In the pages of Frank's APA I somehow found myself reminiscing on music and my early life. Read on to join me in a trip down memory lane.
My recollection is that my parents did not listen to music that much when I was young, though the things they did listen to they listened to a lot. So I remember my dad having a Neil Diamond compilation that he played all the time. My dad had - and has - a fondness for extreme heat, so I associate the Neil Diamond record with sitting in a stifling hot front room on a Saturday evening. My dad also had some tapes of music by Planxty that would get played in the car. I remember being a bit scandalised by some of the risqué lyrics.
My parents had some older vinyl records, which we would listen to on a Dansette that was given to my sister and I when my dad got himself a more advanced sound system. I think these included a couple of musical soundtracks, with a cast recording from a stage production of The Sound of Music particularly sticking in my head.
At some point I started developing my own interest in music and mastered the art of taping songs off the radio. However, I was only able to do this for a while, as before too long the taping facility of my dad's sound system packed in. If those tapes still existed and were playable they might be an interesting record of my own pop tastes back in the early 1980s.
What might be especially fascinating would be the tracks I taped from when one of the pirates counted down through the songs its listeners had voted as their favourites, a concept that was entirely new to me at the time. I was very excited by this and expected that it would reveal the official greatest songs ever. I can still remember some of the songs in the top ten, and they were a pretty sorry bunch of late 1970s softy rock - 'Lying Eyes' by The Eagles, 'Follow You Follow Me' by Genesis, shite like that. But the number one track was 'Stairway to Heaven', and I think this would have been the first time I heard it.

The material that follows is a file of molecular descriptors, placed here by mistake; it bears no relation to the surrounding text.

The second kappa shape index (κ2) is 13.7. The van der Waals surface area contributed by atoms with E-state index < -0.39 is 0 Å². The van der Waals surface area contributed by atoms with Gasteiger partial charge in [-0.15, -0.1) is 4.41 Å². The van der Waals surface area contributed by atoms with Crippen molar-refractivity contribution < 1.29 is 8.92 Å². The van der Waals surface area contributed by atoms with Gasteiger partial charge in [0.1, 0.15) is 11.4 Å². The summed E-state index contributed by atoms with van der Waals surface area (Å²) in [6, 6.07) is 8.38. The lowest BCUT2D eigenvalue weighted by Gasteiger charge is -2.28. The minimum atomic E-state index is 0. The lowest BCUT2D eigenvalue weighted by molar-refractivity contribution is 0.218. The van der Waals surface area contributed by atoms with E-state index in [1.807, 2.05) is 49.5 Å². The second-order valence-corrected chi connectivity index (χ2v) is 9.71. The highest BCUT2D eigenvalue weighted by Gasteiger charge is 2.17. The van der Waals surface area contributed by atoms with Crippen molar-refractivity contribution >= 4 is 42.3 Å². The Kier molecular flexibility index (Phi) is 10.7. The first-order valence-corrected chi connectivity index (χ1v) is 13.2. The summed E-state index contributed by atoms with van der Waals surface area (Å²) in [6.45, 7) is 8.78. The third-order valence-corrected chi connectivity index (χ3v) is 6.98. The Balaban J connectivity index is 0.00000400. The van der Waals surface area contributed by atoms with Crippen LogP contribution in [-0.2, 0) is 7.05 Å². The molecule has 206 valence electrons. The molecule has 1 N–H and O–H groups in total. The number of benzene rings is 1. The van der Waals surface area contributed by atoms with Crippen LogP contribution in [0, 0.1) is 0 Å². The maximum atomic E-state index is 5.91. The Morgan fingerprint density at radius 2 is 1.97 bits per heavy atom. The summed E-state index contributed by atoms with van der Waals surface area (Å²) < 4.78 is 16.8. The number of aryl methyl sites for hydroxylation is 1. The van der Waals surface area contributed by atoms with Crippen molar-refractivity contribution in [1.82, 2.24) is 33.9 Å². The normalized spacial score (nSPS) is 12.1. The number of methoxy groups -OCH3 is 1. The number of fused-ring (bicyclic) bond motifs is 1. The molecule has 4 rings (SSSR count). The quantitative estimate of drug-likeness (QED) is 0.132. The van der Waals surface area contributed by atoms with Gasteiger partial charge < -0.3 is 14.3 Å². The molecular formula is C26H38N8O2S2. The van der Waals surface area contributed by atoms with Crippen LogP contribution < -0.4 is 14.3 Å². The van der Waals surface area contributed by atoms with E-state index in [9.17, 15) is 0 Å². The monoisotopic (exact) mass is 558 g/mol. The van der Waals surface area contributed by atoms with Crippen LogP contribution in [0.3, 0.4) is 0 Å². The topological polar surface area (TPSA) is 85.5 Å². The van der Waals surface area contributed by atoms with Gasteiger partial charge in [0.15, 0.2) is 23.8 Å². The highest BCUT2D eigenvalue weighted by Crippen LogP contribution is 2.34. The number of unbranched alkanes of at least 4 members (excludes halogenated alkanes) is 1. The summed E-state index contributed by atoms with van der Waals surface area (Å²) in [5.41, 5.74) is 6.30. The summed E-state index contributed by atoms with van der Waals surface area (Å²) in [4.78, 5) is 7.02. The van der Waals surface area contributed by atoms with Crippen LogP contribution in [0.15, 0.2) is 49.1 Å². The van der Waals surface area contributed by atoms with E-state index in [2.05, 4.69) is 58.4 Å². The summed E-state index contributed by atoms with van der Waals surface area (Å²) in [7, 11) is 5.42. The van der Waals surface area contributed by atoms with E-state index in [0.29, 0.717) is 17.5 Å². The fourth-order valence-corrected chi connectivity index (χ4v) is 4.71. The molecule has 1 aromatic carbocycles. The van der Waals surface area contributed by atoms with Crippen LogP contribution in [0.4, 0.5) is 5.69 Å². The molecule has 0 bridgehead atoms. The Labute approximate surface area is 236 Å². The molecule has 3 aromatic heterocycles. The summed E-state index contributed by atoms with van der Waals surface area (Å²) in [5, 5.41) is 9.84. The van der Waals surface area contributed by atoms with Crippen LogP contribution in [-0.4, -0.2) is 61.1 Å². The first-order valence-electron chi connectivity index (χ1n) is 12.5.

The first record I ever bought with my own money was a cassette of Adam and the Ants' Prince Charming. But more iconic for me is my first vinyl album, a second hand copy of Geoff Love and His Orchestra's Star Wars and Other Space Themes (officially the first record I bought with my own money, though a cassette copy of Prince Charming by Adam And The Ants may actually have that honour). This is an odd record. Geoff Love (and his orchestra) play a number of themes to science fiction films and TV programmes. In several cases, they rearrange the tracks into disco tunes. At the time, this rather annoyed me, but now it is a key part of why this record has remained in my collection. The cover is also amusing; the record company clearly did not have permission to reproduce identifiable material from the various films and programmes, so the cover shows things that look similar to but not too like recognisable space ships and characters.
In secondary school I did not really hang out with the kewl kids who liked kewl music, so I did not pick up anything from them. Most of my friends were largely indifferent to music although one of them was a bit more seriously into it, though his tastes failed to rub off on me. As I grew older I remember getting a number of records as Christmas presents, because I asked for them - the likes of U2's Unforgettable Fire, The Very Best of Christ de Burgh (pre-'Lady in Red'), Kate Bush's The Whole Story, Dire Straits' Brothers In Arms and, on cassette, Talking Heads' Little Creatures. A copy of Tchaikovsky's Romeo & Juliet had also come into my life. I remember also having a strong interest in musicals around this time, largely through being in them at the time and having naïve aspirations towards writing them with a more musically talented schoolmate.
Time passed, I went to college, and I met the people who became more formed influences on my musical taste. For some reason it was only at this point that I registered the existence of the music press. Not too long after leaving college I joined Frank's APA, a collective of people who have remained the biggest shaper of my musical interests.
Neil Diamond His 12 Greatest Hits
The Very Best of Chris de Burgh
An inuit panda production